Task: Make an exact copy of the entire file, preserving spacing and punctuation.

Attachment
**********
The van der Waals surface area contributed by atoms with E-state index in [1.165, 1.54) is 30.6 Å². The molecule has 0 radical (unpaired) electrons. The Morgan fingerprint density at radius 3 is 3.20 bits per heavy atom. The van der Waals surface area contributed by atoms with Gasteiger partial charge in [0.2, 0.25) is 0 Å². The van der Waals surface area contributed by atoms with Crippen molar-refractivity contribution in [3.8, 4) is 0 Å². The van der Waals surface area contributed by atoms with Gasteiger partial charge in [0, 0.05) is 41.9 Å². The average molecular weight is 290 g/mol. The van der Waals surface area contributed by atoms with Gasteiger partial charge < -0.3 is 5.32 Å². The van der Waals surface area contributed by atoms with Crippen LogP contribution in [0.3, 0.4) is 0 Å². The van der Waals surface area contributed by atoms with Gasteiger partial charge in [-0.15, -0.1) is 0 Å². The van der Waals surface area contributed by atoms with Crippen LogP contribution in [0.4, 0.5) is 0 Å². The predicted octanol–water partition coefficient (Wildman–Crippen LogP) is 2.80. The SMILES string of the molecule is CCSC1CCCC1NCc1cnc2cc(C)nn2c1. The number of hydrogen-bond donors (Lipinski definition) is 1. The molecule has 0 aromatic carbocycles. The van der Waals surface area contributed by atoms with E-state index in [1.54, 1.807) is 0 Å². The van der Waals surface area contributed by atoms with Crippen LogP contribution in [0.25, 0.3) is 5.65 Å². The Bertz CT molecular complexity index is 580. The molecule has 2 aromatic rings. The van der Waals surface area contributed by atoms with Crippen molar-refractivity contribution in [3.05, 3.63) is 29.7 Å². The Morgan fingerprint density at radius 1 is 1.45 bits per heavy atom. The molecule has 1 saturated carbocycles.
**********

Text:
The van der Waals surface area contributed by atoms with E-state index in [1.165, 1.54) is 30.6 Å². The molecule has 0 radical (unpaired) electrons. The Morgan fingerprint density at radius 3 is 3.20 bits per heavy atom. The van der Waals surface area contributed by atoms with Gasteiger partial charge in [0.2, 0.25) is 0 Å². The van der Waals surface area contributed by atoms with Crippen molar-refractivity contribution in [3.8, 4) is 0 Å². The van der Waals surface area contributed by atoms with Gasteiger partial charge in [0, 0.05) is 41.9 Å². The average molecular weight is 290 g/mol. The van der Waals surface area contributed by atoms with Gasteiger partial charge < -0.3 is 5.32 Å². The van der Waals surface area contributed by atoms with Crippen LogP contribution in [0.3, 0.4) is 0 Å². The van der Waals surface area contributed by atoms with Gasteiger partial charge in [-0.15, -0.1) is 0 Å². The van der Waals surface area contributed by atoms with Crippen LogP contribution in [0.4, 0.5) is 0 Å². The predicted octanol–water partition coefficient (Wildman–Crippen LogP) is 2.80. The SMILES string of the molecule is CCSC1CCCC1NCc1cnc2cc(C)nn2c1. The number of hydrogen-bond donors (Lipinski definition) is 1. The molecule has 0 aromatic carbocycles. The van der Waals surface area contributed by atoms with E-state index in [1.54, 1.807) is 0 Å². The van der Waals surface area contributed by atoms with Crippen LogP contribution in [0.25, 0.3) is 5.65 Å². The Bertz CT molecular complexity index is 580. The molecule has 2 aromatic rings. The van der Waals surface area contributed by atoms with Crippen molar-refractivity contribution in [3.05, 3.63) is 29.7 Å². The Morgan fingerprint density at radius 1 is 1.45 bits per heavy atom. The molecule has 1 saturated carbocycles.